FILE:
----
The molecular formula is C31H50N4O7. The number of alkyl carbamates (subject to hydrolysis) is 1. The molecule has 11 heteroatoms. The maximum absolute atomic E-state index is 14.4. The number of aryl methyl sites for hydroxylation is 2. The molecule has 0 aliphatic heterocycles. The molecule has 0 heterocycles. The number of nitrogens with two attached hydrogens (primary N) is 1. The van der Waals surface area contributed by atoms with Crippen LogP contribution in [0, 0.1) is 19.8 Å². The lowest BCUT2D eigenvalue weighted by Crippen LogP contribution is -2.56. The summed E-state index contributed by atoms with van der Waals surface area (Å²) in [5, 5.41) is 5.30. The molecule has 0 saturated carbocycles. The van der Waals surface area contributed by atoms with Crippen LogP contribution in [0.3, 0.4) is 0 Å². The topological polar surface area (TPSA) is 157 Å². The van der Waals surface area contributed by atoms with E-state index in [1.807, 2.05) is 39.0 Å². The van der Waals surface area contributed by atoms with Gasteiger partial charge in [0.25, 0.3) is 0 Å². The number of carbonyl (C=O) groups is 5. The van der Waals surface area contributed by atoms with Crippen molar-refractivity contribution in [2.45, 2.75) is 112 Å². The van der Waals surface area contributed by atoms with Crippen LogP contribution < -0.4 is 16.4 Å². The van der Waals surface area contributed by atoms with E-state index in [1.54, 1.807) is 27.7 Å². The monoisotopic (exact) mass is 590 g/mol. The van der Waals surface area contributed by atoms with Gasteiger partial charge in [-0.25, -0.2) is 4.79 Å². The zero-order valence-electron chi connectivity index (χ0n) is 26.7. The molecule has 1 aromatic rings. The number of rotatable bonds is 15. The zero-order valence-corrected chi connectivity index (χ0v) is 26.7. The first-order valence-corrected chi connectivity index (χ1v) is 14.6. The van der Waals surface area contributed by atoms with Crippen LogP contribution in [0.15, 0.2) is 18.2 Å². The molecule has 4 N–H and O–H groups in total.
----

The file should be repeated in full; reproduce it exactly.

The molecular formula is C31H50N4O7. The number of alkyl carbamates (subject to hydrolysis) is 1. The molecule has 11 heteroatoms. The maximum absolute atomic E-state index is 14.4. The number of aryl methyl sites for hydroxylation is 2. The molecule has 0 aliphatic heterocycles. The molecule has 0 heterocycles. The number of nitrogens with two attached hydrogens (primary N) is 1. The van der Waals surface area contributed by atoms with Crippen LogP contribution in [0, 0.1) is 19.8 Å². The lowest BCUT2D eigenvalue weighted by Crippen LogP contribution is -2.56. The summed E-state index contributed by atoms with van der Waals surface area (Å²) in [5, 5.41) is 5.30. The molecule has 0 saturated carbocycles. The van der Waals surface area contributed by atoms with Crippen LogP contribution in [0.3, 0.4) is 0 Å². The topological polar surface area (TPSA) is 157 Å². The van der Waals surface area contributed by atoms with E-state index in [1.807, 2.05) is 39.0 Å². The van der Waals surface area contributed by atoms with Gasteiger partial charge in [0.25, 0.3) is 0 Å². The number of carbonyl (C=O) groups is 5. The van der Waals surface area contributed by atoms with Crippen molar-refractivity contribution in [2.45, 2.75) is 112 Å². The van der Waals surface area contributed by atoms with Crippen LogP contribution < -0.4 is 16.4 Å². The van der Waals surface area contributed by atoms with E-state index in [1.54, 1.807) is 27.7 Å². The monoisotopic (exact) mass is 590 g/mol. The van der Waals surface area contributed by atoms with Gasteiger partial charge in [-0.25, -0.2) is 4.79 Å². The zero-order valence-electron chi connectivity index (χ0n) is 26.7. The molecule has 1 aromatic rings. The number of rotatable bonds is 15. The zero-order valence-corrected chi connectivity index (χ0v) is 26.7. The first-order valence-corrected chi connectivity index (χ1v) is 14.6. The van der Waals surface area contributed by atoms with Crippen LogP contribution in [0.15, 0.2) is 18.2 Å². The molecule has 4 N–H and O–H groups in total.